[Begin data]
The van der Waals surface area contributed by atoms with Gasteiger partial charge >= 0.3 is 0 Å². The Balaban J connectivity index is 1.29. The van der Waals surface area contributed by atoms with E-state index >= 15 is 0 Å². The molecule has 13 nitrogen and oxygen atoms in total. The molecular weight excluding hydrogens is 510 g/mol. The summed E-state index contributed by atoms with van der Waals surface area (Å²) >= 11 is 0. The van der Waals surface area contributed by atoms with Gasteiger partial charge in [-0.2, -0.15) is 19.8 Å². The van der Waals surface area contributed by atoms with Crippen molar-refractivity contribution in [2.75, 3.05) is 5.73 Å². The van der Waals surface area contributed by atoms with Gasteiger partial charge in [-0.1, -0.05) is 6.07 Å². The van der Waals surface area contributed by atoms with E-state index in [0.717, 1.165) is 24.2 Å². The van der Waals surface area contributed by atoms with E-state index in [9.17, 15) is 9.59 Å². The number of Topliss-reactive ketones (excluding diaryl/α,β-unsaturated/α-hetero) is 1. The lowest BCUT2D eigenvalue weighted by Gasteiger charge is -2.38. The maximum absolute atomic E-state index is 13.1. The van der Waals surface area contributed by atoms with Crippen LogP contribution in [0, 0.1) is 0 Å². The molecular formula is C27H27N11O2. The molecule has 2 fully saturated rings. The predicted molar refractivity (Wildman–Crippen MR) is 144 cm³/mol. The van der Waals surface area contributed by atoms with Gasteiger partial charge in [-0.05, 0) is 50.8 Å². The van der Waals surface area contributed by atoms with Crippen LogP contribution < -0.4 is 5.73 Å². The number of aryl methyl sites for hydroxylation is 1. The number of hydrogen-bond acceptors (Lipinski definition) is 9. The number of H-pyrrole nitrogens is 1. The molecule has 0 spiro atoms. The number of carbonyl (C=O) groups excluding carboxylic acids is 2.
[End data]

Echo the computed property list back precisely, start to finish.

The van der Waals surface area contributed by atoms with Gasteiger partial charge >= 0.3 is 0 Å². The Balaban J connectivity index is 1.29. The van der Waals surface area contributed by atoms with E-state index >= 15 is 0 Å². The molecule has 13 nitrogen and oxygen atoms in total. The molecular weight excluding hydrogens is 510 g/mol. The summed E-state index contributed by atoms with van der Waals surface area (Å²) >= 11 is 0. The van der Waals surface area contributed by atoms with Gasteiger partial charge in [-0.2, -0.15) is 19.8 Å². The van der Waals surface area contributed by atoms with Crippen molar-refractivity contribution in [2.75, 3.05) is 5.73 Å². The van der Waals surface area contributed by atoms with Gasteiger partial charge in [-0.1, -0.05) is 6.07 Å². The van der Waals surface area contributed by atoms with E-state index in [0.717, 1.165) is 24.2 Å². The van der Waals surface area contributed by atoms with E-state index in [9.17, 15) is 9.59 Å². The number of Topliss-reactive ketones (excluding diaryl/α,β-unsaturated/α-hetero) is 1. The lowest BCUT2D eigenvalue weighted by Gasteiger charge is -2.38. The maximum absolute atomic E-state index is 13.1. The van der Waals surface area contributed by atoms with Crippen LogP contribution in [0, 0.1) is 0 Å². The molecular formula is C27H27N11O2. The molecule has 2 fully saturated rings. The predicted molar refractivity (Wildman–Crippen MR) is 144 cm³/mol. The van der Waals surface area contributed by atoms with Gasteiger partial charge in [-0.05, 0) is 50.8 Å². The van der Waals surface area contributed by atoms with Crippen LogP contribution < -0.4 is 5.73 Å². The number of aryl methyl sites for hydroxylation is 1. The number of hydrogen-bond acceptors (Lipinski definition) is 9. The number of H-pyrrole nitrogens is 1. The molecule has 0 spiro atoms. The number of carbonyl (C=O) groups excluding carboxylic acids is 2.